Nelson Mandela's Legacy | Tribute to His Life & Influence
John Carlin tells of the private meetings that proved Mandela was a master at winning Mandela must have been the only person in the world, with the possible The attitude he adopted towards Reinders was the same one he activist who at the time of that fateful meeting (Mandela would later joke that. You may find yourself, though, among the people who are generally aware Nelson Mandela, born in , was a South African political activist who Almost no one calls him a "terrorist" anymore, of course, but some people did for a His victory against apartheid took a very different path than Gandhi's. MUCH of the sanctimonious grieving for Nelson Mandela is not just a sin But Mandela was no Christ nor even Gandhi nor Martin Luther King. more, including the Church St car bomb that killed 19 people. You can find out more about our policy and your choices, including how to opt-out here.
Gracias por luchar por la libertad e igualdad. Dejaste un gran legado Judith g December 6, at That the world may live up to your dreams. Paul and Kimberly Butler December 6, at Truly a great man!
Nelson Mandela - Wikiquote
Ahmed Raja December 6, at I was not old enough to remember you as President. Yes, I am unfortunate for I was too young to enjoy your leadership completely. However, your actions have defined the life that My family and I are able to live. For that We should be eternally grateful. And so long as we protect our democracy, You will live on in all of us! Long Live the Legacy of Rolihlahla Mandela! Yvonne Barrett December 7, at Ian Paul, York, England December 7, at Your soul rests with us.
We well know that Peace in the World would give you Peace. A great man who will be remembered and honoured for all time. Helen Lawrance December 7, at I remember hearing of your struggles in the news and from my parents, and then I went to study more about it at Birmingham University where I did African Studies.
I remember these studies turned my brain inside out and a great truth was revealed to me.
Nelson Mandela: the freedom fighter who embraced his enemies
I discovered what colonialism really meant, what its legacy was. I learnt more about how white people were able to view black people as savages. You were a mighty beacon of hope. You worked tirelessly and have showed no bitterness. You did not get tempted by corruption. Thank you forever for what you have done on this Earth.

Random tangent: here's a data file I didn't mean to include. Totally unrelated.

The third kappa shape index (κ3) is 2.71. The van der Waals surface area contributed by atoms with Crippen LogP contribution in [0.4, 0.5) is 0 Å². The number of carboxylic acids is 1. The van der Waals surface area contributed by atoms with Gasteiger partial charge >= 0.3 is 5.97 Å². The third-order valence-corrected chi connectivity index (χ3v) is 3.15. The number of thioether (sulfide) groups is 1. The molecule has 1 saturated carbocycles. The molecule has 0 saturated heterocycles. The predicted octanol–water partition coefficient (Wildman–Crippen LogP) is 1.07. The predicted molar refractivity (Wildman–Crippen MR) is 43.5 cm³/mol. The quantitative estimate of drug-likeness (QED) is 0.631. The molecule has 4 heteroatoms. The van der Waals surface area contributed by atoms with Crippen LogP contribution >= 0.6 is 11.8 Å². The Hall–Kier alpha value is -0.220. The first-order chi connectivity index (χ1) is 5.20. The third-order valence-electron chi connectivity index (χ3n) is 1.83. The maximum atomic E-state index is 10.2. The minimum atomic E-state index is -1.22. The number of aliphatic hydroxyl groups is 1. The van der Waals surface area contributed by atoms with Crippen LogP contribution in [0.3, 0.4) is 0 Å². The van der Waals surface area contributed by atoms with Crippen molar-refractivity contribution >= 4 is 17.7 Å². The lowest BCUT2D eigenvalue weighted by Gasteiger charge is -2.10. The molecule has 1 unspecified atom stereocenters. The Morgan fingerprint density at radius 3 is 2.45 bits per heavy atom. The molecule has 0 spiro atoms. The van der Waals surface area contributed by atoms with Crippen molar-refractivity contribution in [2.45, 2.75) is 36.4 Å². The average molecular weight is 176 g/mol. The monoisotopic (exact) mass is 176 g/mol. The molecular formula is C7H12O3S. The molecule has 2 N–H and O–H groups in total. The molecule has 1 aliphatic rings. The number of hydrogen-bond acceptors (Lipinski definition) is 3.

I am very sad to hear of your passing and wish you an eternal, peaceful rest. Karenne December 7, at A man of great character. His love for his nation and his forgiveness is inspirational.
Natalie December 7, at An angel sent to remind us of what love, courage, justice and democracy stands for. Nelson Mandela has been my personal hero and I have applied his teachings to my life.
I am truly sad that we no longer have him with us but it was time for him to join the rest of the angels in heaven. We, South Africans of all colour are his rainbow nation, we have to continue to walk in his footsteps and work together as a nation.
We have to forget the past and become one team, working to better all equally and fairly. We are all unique, have different skin colour and different cultures but we all want peace, respect, love and democracy.
We have to live by what he has taught us, change starts with Forgiveness. Lets us forget and start today now for that is what he wanted. We are his rainbow nation, South Africa and the World.
I will cherise him always. Deborah Renaud December 7, at You have shown us what it is to live a life of integrity, love and peace.
You have demonstrated how powerful these qualities are. What a different world we would have if there were just hundreds, or even thousands, more like you! You have lived life well and have shown the way. God bless Deb x Sarah Park December 7, at 1: The world has lost a great man and a great leader. The world mourns his passing but celebrates in his legacy and achievements.
Nelson Mandela will not be forgotten. Patimass Seu December 7, at 1: Mandela, You are an inspirational man all the good you have shown will last for generations. You will always be in are hearts because you truly loved everyone Tim and Mart Japing December 7, at 1: I sincerely hope and wish that his integrity and his ability to step over bounaries will be an inspiration and a duty for politicians and people alike.
All my best wishes to the people of the Rainbow Nation. Andre Everett December 7, at 1: In I lined through the word Free. I will devote time to learn of Mandela and try to live by his beliefs and love other humans Sharon Yankelson December 7, at 1: I wish his family long life.
Fawcett December 7, at 1: Makes me wonder who is left to share the wisdom and knowledge that has sadly gone with his passing.
May we never forget what you have done for humanity and may I never forget the conviction and compassion you spoke of and with while in Toronto in Still a moving experience for me to this day and forever. You will always be the greatest world leader who other world leaders should learn from! P Dr Lionel Bopage December 7, at 2: He cherished and lived his life for the ideals of democracy, where people can enjoy equity of opportunity so that they could live harmoniously in unity.